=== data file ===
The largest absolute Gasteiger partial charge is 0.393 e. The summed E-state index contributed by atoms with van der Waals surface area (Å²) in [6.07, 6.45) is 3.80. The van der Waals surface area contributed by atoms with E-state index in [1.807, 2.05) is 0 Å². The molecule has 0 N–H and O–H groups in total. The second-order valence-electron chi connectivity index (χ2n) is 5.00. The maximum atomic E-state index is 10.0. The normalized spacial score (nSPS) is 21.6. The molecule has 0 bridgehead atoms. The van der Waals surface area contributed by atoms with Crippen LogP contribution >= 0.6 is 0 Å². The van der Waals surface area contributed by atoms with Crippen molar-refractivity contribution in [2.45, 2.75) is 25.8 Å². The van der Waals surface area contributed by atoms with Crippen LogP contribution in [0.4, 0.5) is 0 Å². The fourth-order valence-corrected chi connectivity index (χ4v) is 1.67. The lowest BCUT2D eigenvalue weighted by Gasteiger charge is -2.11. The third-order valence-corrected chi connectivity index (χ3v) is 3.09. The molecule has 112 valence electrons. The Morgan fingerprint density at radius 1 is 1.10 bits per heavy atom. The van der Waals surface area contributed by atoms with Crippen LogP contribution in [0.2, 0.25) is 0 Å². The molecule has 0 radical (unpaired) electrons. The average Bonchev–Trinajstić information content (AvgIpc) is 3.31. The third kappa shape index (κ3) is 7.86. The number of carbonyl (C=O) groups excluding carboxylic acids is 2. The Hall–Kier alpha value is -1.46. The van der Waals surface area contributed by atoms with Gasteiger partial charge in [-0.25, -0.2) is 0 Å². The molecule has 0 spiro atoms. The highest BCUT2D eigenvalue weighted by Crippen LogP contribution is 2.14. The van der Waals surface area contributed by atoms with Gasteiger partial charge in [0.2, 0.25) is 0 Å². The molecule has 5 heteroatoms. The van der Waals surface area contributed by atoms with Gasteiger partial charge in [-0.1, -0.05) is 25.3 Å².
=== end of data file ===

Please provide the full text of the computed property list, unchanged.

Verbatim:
The largest absolute Gasteiger partial charge is 0.393 e. The summed E-state index contributed by atoms with van der Waals surface area (Å²) in [6.07, 6.45) is 3.80. The van der Waals surface area contributed by atoms with E-state index in [1.807, 2.05) is 0 Å². The molecule has 0 N–H and O–H groups in total. The second-order valence-electron chi connectivity index (χ2n) is 5.00. The maximum atomic E-state index is 10.0. The normalized spacial score (nSPS) is 21.6. The molecule has 0 bridgehead atoms. The van der Waals surface area contributed by atoms with Crippen LogP contribution >= 0.6 is 0 Å². The van der Waals surface area contributed by atoms with Crippen molar-refractivity contribution in [2.45, 2.75) is 25.8 Å². The van der Waals surface area contributed by atoms with Crippen LogP contribution in [0.4, 0.5) is 0 Å². The fourth-order valence-corrected chi connectivity index (χ4v) is 1.67. The lowest BCUT2D eigenvalue weighted by Gasteiger charge is -2.11. The third-order valence-corrected chi connectivity index (χ3v) is 3.09. The molecule has 112 valence electrons. The Morgan fingerprint density at radius 1 is 1.10 bits per heavy atom. The van der Waals surface area contributed by atoms with Crippen LogP contribution in [0.2, 0.25) is 0 Å². The molecule has 0 radical (unpaired) electrons. The average Bonchev–Trinajstić information content (AvgIpc) is 3.31. The third kappa shape index (κ3) is 7.86. The number of carbonyl (C=O) groups excluding carboxylic acids is 2. The Hall–Kier alpha value is -1.46. The van der Waals surface area contributed by atoms with Gasteiger partial charge in [-0.25, -0.2) is 0 Å². The molecule has 0 spiro atoms. The highest BCUT2D eigenvalue weighted by Crippen LogP contribution is 2.14. The van der Waals surface area contributed by atoms with Gasteiger partial charge in [0.2, 0.25) is 0 Å². The molecule has 5 heteroatoms. The van der Waals surface area contributed by atoms with Gasteiger partial charge in [-0.1, -0.05) is 25.3 Å².